Let’s say you’re new to town and need to find out more about the service providers near you. You allow WhatsApp to access your location – harmless enough, right? The app, after all, needs to know where you are to tell you what’s near you. You can now use the app to connect with businesses near you, send messages directly to suppliers, and check for updates on deliveries. If you’ve set up your UPI account on WhatsApp, you can even pay vendors directly through the app. Super practical.

But what happens when local vendors start competing for your attention? They post targeted ads on Facebook that link to WhatsApp, or they create ads that run on Facebook through the WhatsApp interface itself. If they wait a few months, they will also be able to serve ads on WhatsApp through the Status feature (which has a swipe feature similar to Instagram stories). These status announcements will serve the same way as targeted announcements. This is where the breach of privacy can begin.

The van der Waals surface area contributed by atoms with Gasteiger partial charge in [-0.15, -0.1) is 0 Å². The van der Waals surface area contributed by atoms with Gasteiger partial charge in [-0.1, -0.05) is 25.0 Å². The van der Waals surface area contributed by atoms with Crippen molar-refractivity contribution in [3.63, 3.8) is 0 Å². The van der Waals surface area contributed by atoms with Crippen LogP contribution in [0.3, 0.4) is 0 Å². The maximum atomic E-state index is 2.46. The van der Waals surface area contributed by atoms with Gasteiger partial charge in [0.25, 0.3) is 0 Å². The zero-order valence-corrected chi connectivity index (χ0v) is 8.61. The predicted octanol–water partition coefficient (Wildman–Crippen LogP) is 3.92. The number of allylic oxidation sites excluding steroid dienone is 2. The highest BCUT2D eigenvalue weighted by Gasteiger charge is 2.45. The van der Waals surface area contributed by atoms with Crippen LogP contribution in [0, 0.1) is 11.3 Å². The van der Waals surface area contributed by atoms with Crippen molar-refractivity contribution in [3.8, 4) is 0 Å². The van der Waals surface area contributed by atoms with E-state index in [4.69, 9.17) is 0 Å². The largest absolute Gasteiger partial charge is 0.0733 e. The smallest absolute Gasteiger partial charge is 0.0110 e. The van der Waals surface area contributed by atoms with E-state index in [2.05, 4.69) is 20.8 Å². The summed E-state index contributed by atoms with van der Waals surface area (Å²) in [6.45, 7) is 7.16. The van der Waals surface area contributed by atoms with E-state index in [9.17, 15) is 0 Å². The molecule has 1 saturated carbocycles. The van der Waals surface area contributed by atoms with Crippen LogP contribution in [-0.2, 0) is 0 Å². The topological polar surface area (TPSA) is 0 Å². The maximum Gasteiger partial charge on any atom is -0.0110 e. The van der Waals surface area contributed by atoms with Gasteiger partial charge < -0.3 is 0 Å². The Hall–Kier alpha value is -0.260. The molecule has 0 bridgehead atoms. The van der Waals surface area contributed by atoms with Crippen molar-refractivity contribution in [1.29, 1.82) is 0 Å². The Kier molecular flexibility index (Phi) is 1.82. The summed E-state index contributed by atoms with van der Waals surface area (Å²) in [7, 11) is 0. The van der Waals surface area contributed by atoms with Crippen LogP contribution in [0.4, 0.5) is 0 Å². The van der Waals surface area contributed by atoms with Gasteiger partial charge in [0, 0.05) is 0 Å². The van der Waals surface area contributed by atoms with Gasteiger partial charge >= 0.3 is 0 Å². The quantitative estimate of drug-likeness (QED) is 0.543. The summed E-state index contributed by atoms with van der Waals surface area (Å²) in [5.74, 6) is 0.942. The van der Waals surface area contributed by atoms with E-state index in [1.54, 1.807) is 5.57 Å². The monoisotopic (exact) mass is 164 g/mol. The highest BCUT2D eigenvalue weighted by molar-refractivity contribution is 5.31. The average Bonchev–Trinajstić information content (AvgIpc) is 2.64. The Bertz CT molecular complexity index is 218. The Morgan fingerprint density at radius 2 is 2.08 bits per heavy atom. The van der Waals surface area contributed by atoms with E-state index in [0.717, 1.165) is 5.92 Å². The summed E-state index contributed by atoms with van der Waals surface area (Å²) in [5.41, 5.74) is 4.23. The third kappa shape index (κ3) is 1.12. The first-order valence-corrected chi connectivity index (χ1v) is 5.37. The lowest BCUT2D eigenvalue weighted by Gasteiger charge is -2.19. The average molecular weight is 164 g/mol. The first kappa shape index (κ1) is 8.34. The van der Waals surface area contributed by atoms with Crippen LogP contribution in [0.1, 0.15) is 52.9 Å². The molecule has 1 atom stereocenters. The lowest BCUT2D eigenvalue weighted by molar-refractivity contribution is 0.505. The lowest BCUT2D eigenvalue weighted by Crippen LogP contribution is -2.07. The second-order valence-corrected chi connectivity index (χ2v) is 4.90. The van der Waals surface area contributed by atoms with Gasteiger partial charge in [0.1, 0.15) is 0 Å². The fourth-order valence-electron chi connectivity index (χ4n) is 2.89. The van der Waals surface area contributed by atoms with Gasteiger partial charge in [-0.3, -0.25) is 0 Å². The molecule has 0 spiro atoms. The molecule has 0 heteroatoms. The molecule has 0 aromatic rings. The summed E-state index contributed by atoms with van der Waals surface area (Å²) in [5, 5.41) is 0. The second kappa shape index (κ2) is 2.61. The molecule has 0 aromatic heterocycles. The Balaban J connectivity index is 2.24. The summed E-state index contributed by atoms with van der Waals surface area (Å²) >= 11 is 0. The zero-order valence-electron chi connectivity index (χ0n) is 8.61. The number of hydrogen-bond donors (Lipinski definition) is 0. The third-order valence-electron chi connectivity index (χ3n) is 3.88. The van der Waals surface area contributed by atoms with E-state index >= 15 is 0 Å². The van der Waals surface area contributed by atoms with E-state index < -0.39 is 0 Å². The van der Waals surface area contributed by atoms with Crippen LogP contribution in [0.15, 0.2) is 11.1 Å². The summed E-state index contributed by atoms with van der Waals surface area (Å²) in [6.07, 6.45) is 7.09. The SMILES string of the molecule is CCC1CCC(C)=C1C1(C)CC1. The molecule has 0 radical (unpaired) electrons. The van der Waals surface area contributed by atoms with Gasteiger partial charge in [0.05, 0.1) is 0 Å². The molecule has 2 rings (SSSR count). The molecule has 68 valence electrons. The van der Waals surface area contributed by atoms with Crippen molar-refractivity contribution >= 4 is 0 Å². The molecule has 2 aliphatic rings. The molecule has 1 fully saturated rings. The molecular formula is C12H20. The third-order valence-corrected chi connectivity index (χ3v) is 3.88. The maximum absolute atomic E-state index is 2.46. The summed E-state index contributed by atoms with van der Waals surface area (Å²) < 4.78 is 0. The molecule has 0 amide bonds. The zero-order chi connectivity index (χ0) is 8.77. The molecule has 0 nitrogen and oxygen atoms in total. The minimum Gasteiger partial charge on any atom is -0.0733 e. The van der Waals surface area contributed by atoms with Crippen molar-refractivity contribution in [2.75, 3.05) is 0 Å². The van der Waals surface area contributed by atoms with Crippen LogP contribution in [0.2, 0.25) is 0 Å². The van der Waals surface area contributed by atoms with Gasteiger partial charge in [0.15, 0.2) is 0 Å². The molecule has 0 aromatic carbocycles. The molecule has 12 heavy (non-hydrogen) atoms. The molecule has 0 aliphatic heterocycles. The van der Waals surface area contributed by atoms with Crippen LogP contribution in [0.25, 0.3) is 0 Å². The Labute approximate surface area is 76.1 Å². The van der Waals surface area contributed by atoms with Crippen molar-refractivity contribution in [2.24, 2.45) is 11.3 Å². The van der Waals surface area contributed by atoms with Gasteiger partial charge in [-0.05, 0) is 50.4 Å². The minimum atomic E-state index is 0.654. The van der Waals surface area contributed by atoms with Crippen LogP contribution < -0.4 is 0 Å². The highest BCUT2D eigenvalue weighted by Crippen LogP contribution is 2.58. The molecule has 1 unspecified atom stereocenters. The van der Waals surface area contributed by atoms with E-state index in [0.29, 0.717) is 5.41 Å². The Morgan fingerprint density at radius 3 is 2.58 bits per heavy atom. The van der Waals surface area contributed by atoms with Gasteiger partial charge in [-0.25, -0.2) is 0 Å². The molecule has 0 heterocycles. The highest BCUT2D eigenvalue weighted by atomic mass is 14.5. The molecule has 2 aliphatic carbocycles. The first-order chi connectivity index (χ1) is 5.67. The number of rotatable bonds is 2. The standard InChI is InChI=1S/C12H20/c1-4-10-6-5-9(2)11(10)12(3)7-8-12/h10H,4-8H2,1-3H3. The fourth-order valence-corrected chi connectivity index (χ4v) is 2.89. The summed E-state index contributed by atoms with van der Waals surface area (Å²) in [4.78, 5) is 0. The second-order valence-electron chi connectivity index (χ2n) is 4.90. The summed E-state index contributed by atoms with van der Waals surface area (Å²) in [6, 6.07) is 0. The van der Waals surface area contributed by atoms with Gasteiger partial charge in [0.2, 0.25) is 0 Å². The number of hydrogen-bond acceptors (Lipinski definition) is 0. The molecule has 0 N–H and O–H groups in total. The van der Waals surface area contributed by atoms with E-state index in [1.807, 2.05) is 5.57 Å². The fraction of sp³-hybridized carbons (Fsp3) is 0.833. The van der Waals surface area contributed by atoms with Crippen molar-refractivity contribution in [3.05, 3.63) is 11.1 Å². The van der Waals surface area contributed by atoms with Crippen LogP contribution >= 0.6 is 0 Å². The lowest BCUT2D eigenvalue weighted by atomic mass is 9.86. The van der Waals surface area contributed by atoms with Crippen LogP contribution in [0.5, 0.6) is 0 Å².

Let's break down a scenario

What are targeted ads and how do they work?

Simply put, targeted ads are created based on your demographics, online behaviors, and shopping habits to expose you to products and services you might like. When a targeted ad is created, advertisers enter data related to your age, ability to buy, location, previous purchases, values, and more. Platforms like Facebook then cross-reference this data with user data to ensure that the ads are served to the right people. Inherently, this requires some breach of privacy (which legally can sometimes be a gray area depending on privacy policies and app permissions).

What does this have to do with WhatsApp’s corporate directory feature?